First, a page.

‘The Decameron’ and launching the Renaissance

Tuesday, March 12, 2019 - 2:28pm

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NOSELL

I didn’t know the book had a naked woman on it when I asked for it as a Christmas present. I had first heard of it from my world history teacher in high school, in an offhand comment during one of her tangents I had come to know could be as educational as the class material itself. She had been lecturing on the Italian Renaissance that day, about enlightenment and scientific reasoning, when she stopped mid-sentence and asked if we had heard of Giovanni Boccaccio. Met with only blank stares, she launched into a speech about how Boccaccio’s “The Decameron” was an extremely influential work of fiction and above all the very manifestation of fun itself.

I was intrigued by her description of the book but didn’t think much of it until my aunt asked me what I wanted for Christmas. I couldn’t think of anything, until suddenly “The Decameron” came to my mind. I loved reading and was always looking for a good book, so I thought I’d give it a try and see whether or not it was all my teacher claimed it was.

I didn’t realized what I was getting myself into until my aunt called the next day, asking if my mother thought “The Decameron” was an appropriate gift for a fourteen year old. “There’s a naked lady on the cover,” I heard her inform my mother over the phone. My mother assured her it was fine and said I’d heard about it from a respected teacher. “I just wanted to make sure you were aware,” was my aunt’s reply. After my mother had hung up the phone, she asked me what the book was about. I realized I had no idea, so I simply shrugged and said “the Italian Renaissance.”

On Christmas Eve, as my family finished dinner and began watching our traditional holiday movies, our phone rang. No one thought much of it at first. My father excused himself to answer it and when he came back I could tell from the expression on his face that it was “the call.” The one that crossed my mind every time the phone rang, that made my heart speed up and my hands begin to sweat. The one we had been waiting for since the nurses told us my grandmother wasn’t doing well, and that we should visit if we wanted to say goodbye.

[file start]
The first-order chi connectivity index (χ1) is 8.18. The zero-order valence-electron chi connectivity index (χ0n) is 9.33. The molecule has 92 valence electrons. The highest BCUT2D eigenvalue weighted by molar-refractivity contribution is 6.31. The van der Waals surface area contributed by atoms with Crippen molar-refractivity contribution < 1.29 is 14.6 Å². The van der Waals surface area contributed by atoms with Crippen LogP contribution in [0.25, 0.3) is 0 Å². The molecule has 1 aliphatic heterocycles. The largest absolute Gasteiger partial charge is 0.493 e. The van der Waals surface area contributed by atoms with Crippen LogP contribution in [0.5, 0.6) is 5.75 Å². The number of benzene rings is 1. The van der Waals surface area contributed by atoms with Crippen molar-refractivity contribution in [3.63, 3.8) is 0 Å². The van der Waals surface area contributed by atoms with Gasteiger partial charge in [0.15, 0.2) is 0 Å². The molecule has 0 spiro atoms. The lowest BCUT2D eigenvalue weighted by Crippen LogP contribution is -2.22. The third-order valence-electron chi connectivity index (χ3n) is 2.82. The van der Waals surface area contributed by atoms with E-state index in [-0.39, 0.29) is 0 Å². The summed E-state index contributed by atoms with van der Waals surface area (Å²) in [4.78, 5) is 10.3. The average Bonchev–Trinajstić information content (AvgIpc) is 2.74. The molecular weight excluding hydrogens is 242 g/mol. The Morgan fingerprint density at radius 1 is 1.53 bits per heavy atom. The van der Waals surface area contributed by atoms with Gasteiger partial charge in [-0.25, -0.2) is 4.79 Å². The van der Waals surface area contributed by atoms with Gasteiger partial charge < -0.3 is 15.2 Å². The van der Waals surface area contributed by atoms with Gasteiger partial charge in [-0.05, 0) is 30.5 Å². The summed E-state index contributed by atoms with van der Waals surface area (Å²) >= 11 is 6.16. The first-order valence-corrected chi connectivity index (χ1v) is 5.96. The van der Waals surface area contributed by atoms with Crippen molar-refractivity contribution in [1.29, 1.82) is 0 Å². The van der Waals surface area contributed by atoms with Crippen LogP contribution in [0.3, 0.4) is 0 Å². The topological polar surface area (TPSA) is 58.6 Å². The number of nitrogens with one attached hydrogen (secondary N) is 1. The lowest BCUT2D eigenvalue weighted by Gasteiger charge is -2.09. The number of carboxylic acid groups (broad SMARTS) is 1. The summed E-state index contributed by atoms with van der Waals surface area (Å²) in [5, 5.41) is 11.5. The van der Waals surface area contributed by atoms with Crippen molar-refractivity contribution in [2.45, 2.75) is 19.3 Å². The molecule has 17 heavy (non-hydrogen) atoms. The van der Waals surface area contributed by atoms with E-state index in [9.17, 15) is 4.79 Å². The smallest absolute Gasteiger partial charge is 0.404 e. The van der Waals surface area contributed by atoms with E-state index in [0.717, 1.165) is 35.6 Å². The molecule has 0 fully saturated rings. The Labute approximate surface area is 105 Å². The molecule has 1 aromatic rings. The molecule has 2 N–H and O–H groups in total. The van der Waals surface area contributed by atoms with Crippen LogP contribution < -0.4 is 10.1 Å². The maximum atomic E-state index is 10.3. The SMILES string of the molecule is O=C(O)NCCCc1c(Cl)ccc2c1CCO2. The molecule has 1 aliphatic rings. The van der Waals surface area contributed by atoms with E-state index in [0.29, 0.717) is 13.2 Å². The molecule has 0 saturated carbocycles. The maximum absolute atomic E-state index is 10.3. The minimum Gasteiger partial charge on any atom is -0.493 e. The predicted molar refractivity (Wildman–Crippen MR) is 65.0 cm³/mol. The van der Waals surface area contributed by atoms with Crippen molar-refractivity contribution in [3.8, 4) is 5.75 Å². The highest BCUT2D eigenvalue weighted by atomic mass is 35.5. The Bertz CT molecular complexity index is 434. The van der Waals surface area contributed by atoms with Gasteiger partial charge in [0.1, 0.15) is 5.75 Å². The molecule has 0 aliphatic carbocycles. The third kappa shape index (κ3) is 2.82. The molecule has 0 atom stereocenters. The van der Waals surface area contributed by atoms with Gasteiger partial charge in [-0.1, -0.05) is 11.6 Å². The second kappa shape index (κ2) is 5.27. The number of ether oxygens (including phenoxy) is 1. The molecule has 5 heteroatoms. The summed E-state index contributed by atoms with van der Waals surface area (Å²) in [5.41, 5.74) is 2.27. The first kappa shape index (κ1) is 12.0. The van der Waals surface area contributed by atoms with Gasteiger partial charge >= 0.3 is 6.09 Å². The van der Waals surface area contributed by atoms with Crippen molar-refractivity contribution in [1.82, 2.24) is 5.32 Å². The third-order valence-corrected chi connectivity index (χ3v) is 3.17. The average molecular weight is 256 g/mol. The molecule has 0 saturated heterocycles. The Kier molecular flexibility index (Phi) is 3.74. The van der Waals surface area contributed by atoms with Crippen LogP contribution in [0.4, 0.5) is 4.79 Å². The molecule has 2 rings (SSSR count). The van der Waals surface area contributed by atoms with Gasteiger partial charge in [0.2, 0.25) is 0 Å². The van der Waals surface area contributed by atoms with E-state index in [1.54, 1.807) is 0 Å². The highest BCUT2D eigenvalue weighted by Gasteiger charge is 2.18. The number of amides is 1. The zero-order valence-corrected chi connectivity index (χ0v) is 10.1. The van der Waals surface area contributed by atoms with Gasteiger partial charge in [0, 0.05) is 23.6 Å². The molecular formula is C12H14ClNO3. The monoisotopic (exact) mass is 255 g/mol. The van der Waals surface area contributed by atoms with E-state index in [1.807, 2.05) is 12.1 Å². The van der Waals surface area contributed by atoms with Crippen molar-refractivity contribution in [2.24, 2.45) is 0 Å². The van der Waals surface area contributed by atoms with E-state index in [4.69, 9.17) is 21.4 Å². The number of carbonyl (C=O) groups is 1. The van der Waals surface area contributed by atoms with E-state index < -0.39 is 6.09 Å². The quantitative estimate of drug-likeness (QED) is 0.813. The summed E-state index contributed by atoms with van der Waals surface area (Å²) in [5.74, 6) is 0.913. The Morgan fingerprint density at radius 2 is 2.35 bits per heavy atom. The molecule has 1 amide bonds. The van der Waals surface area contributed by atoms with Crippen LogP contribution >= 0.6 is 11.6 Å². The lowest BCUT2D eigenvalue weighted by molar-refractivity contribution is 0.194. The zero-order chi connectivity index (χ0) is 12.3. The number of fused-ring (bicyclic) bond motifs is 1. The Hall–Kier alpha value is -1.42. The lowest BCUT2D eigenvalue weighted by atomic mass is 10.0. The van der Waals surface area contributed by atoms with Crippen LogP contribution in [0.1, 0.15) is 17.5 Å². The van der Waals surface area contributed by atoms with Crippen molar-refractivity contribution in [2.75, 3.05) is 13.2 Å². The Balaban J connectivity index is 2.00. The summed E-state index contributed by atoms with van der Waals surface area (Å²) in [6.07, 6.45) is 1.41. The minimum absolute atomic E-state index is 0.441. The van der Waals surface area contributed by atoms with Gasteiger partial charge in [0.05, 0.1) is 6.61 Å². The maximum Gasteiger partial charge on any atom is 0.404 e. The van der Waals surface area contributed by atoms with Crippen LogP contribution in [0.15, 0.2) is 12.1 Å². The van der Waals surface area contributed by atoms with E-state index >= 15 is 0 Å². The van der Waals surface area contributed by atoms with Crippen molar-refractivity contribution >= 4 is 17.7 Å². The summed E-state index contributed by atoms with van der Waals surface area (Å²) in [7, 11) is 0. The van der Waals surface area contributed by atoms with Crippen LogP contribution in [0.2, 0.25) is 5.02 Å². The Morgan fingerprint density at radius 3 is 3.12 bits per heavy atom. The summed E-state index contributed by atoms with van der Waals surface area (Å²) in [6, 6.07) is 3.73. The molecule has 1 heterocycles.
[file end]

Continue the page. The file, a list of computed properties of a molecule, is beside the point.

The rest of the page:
My grandmother died that night and I did not know what to do. She was the only grandparent I had known and with one phone call she was gone. It was a delicate dance of balancing our grief and celebrating Christmas. We cried that night but opened presents the next day. It was strange and uncomfortable, a new territory none of us knew how to navigate. My parents spoke to my relatives to plan her funeral and arrange travel itineraries, while I sat in my room, unsure of what exactly I was supposed to be doing.

I started reading “The Decameron” then, party because I didn’t know what else to do and partly because I always read, and reading made things feel more normal in a way. I soon discovered “The Decameron” was about a group of friends who go to the countryside to wait out the Black Death and pass the time by telling each other stories. The work is set up as a frame story, or a series of smaller stories within one larger, overarching story. The main story is that of the friends trying to escape the plague, while the smaller stories are the ones they tell each other. Ten stories are told each day and each day has a certain theme. The themes range from trickster stories to adventures that go wrong but end happily, among others.

Although I didn’t realize it at the time, “The Decameron,” which Boccaccio wrote around 1353, was arguably one of the most influential works written during the Renaissance. The majority of writing and published work before “The Decameron” focused on religion or the aristocracy. “The Decameron” marked a shift toward literature about everyday people. It focuses not on lords or wealthy royals, but a group of commoners. It provided average people with the rare chance to read a book in which they were the stars.

After “The Decameron,” there was an increase in work written with a frame-story structure, something that arguably laid the groundwork for the structure of Cervantes’ “Don Quixote.” “Don Quixote” is considered by many to be the first real “novel” that resembles the novels in modern day society. By extension, it can be said “The Decameron” helped make the novels we have today possible.

Beyond its influence during and after the Renaissance, what struck me the most about the novel was the way it grappled with death and mortality. It was written in the wake of one of the most devastating plagues humans have known, yet the stories themselves are mostly about having fun. It’s a work filled with wit, humor and stories about humans following their desires and simply having a good time. As one of the blurbs on the back of my copy stated, “It’s purely a celebration of being alive.”

Essentially, Boccaccio’s response to such death and destruction was to live. To enjoy life while it’s possible to and pursue happiness and fulfillment without holding back. In the wake of my grandmother’s death, it helped me see that life in a way is more meaningful because it does not last forever, and we must try to make the most of the time we have.